Email Security Blog

Phishing Statistics: What an Attack Costs Your Business

If it seems like you’re hearing more often about data breaches, it’s not your imagination.

There has been a 64.4% increase in data breaches over the past six years.1

The number of phishing attacks grew by double digits last year alone and it shows no signs of slowing.1

The vast majority of cyber-attacks start with phishing emails. Whether it’s enticing someone to click on a malicious link, tricking them into giving up their credentials or opening up a pathway for cybercriminals to get inside your network, phishing practitioners can cause major problems for companies.

While many phishing attempts aim to steal data, cybercriminals are also changing or destroying data. Ransomware attacks, launched by a phishing email, encrypt data and hold it for ransom unless you pay a fee to get the key to recover your data. Crooks are getting inside networks and damaging core systems and controls that have long-reaching effects.

Small businesses are not immune to data breaches. One study showed that 28% of small businesses surveyed had experienced a data breach in the prior 12 months. Of those, 37% suffered a financial loss, 25% filed for bankruptcy, and 10% went out of business.2

Phishing Attack Statistics

Phishing emails are still the main weapon threat actors are using. The FBI reported cybercriminals stole more than $19 billion from companies in 2020 using phishing attacks and business email compromise.1 These are no longer isolated incidents

It happens to some of the biggest names in tech and business. Facebook and Google had $100 million stolen in a C-level phishing attack. Crelan Bank lost $75 million. Upsher-Smith was hit for $50 million. It cost more than $30 million for Ubiquiti Networks, Leoni AG, and Xoom.

The Average Cost of a Data Breach

Phishing attack statistics show that the average cost of a data breach in 2020 was $4.24 million. IBM’s 2021 Cost of a Data Breach report calculates that for data breaches, that works out to roughly $180 for each record that is compromised.3

Once hackers get into your system, it can take months before organizations even know they’ve become a victim. It takes an average of 287 days to ID and contains a breach. That means a January 1st breach would not be contained until October 14th. What’s worse is that the timeline varies by type of attack. If that same January 1st breach was a result of compromised credentials, it would not be contained until December 7th.

To further understand the potential costs of a data breach, imagine that a ransomware attack halted operations. The additional expenses - on top of what might be paid if your company decides to pay a ransom – to be considered will vary by industry, but could include:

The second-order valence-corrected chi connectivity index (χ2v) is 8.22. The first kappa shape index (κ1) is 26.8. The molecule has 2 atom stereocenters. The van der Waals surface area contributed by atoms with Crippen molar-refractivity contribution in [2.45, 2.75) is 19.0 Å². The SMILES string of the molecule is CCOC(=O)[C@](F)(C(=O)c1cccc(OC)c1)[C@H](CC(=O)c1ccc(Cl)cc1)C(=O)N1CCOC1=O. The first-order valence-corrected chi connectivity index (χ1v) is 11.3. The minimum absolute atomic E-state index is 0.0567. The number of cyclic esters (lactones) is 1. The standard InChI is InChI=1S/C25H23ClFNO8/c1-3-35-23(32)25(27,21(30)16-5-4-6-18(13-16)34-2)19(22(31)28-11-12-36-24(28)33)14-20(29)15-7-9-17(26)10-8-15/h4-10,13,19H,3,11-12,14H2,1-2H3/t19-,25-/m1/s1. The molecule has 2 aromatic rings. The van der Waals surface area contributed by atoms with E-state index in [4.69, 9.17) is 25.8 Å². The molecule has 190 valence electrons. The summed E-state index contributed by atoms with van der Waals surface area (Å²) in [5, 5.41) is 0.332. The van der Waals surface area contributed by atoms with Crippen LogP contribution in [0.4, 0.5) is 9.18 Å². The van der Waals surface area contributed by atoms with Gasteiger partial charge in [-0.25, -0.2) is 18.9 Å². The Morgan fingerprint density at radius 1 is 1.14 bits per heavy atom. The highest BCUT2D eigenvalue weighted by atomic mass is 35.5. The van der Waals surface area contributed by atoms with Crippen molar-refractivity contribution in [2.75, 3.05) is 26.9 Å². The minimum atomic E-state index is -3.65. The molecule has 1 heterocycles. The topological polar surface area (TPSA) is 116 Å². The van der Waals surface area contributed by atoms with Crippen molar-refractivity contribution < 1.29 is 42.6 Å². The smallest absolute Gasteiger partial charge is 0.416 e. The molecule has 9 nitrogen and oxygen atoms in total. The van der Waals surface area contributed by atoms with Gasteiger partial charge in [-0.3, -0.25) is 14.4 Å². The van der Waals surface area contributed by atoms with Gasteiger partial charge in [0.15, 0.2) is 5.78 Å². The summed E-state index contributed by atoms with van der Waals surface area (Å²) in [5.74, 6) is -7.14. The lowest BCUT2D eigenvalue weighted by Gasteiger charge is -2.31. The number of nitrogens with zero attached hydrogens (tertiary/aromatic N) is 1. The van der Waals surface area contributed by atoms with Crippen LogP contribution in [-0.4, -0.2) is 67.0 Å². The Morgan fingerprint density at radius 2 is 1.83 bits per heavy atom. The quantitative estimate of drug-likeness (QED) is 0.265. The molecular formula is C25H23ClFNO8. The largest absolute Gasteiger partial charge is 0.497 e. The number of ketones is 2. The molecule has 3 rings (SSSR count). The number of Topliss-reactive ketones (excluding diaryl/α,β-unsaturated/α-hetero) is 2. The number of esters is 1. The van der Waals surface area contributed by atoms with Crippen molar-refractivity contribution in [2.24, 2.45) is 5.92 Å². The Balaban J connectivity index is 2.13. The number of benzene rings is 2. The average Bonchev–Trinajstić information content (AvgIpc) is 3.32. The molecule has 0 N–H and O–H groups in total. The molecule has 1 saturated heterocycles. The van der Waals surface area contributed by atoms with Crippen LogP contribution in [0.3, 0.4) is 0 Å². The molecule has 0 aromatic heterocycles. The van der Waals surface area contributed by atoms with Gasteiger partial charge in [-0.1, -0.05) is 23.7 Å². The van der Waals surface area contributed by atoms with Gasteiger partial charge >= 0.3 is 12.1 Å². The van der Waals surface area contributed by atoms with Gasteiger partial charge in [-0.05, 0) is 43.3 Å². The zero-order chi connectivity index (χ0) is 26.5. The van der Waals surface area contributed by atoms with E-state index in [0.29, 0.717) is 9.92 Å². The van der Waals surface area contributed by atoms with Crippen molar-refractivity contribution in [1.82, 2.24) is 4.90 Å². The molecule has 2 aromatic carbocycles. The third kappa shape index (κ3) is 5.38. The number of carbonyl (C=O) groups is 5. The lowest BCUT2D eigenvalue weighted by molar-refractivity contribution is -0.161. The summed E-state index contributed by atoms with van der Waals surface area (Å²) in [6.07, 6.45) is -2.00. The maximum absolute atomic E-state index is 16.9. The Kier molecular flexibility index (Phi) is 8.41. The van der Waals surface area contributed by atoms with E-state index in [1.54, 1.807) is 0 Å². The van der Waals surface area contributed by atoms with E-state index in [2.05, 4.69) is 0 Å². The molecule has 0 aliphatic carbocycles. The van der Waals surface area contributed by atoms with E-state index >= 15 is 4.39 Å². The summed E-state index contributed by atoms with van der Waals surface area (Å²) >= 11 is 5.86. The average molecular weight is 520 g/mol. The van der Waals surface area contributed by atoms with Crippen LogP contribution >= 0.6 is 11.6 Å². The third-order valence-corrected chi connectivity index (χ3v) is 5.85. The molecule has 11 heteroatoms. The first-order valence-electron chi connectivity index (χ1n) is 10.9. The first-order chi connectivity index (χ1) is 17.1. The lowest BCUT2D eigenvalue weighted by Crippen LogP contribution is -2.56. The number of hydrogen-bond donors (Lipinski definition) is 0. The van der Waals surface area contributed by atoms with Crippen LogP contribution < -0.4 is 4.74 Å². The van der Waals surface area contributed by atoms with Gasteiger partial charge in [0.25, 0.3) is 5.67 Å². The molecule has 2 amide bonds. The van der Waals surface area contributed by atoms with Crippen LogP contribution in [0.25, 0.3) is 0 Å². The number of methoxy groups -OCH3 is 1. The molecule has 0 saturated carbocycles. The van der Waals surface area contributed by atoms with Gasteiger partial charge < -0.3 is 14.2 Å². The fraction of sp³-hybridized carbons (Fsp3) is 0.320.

• Employee wages are paid while the staff is unable to work
  • Third-party assistance is needed to respond, repair and restore
  • Loss of business during the downtime
  • Loss of customers who choose to leave for a “more secure” competitor
  • Industry fines

Zero Trust

The weakest link in your cybersecurity is humans. Even when trained, people can still click on a malicious link or fail to recognize the dangers of a phishing email. That’s why you need to stop them from getting through in the first place.

In light of growing attacks, many organizations take a “Zero Trust” approach and rely on AI and analytics to continuously monitor potential phishing threats. And while every organization would benefit from taking a Zero Trust stance on their cybersecurity, only 35% of companies take this approach, and sadly, 43% have no plans to do so.3

What You Need To Know About Phishing And Email Security

You need a phishing attack solution that detects incoming phishing attempts and prevents them from getting through your defenses. It should disable malicious links and quarantine malicious emails. It should educate email users so they can recognize future problematic emails with bold, easily identifiable warnings.

A Phishing Attack Solution

INKY is the industry’s leading anti-phishing software solution. It employs artificial intelligence, machine learning, and computer vision to stop email phishing attacks that other software can’t.

Most anti-phishing software relies on blacklists of known threat actors. The bad guys know this and frequently change strategies, URLs, email, and IP addresses. INKY goes a step further by examining the email itself. It looks for potential discrepancies in company names and can even detect minute changes in logos down to the pixel level. It can detect realistic-looking forgeries that appear to come from legitimate companies that will pass through other software filters.

When it finds suspicious activity, it renders them harmless and displays bold warning messages inside the body of the email that can’t be missed. This banner both warns users and educates them.

The anti-phishing software that’s built into Exchange, Microsoft 365, and Google Workspace simply do not provide enough protection. They depend primarily on blacklists and content filtering. Content filtering flags keywords and common phrases used by phishing attacks but can easily miss more sophisticated attacks. INKY traces links before delivering them. It examines the destination and quarantines the link until it makes sure it’s safe.

Reduce your worries with INKY. Try your personalized demo now.


INKY® is the most effective hero in the war against phishing. An award-winning cloud-based email security solution, INKY® prevents the most complex phishing threats from disrupting or even immobilizing your company’s day-to-day business operations. Using computer vision, artificial intelligence, and machine learning, INKY® is the smartest investment you can make in the security of your organization. INKY® is a proud winner of the SINET 16 Innovation Award and was a finalist in the RSAC Innovation Sandbox Competition.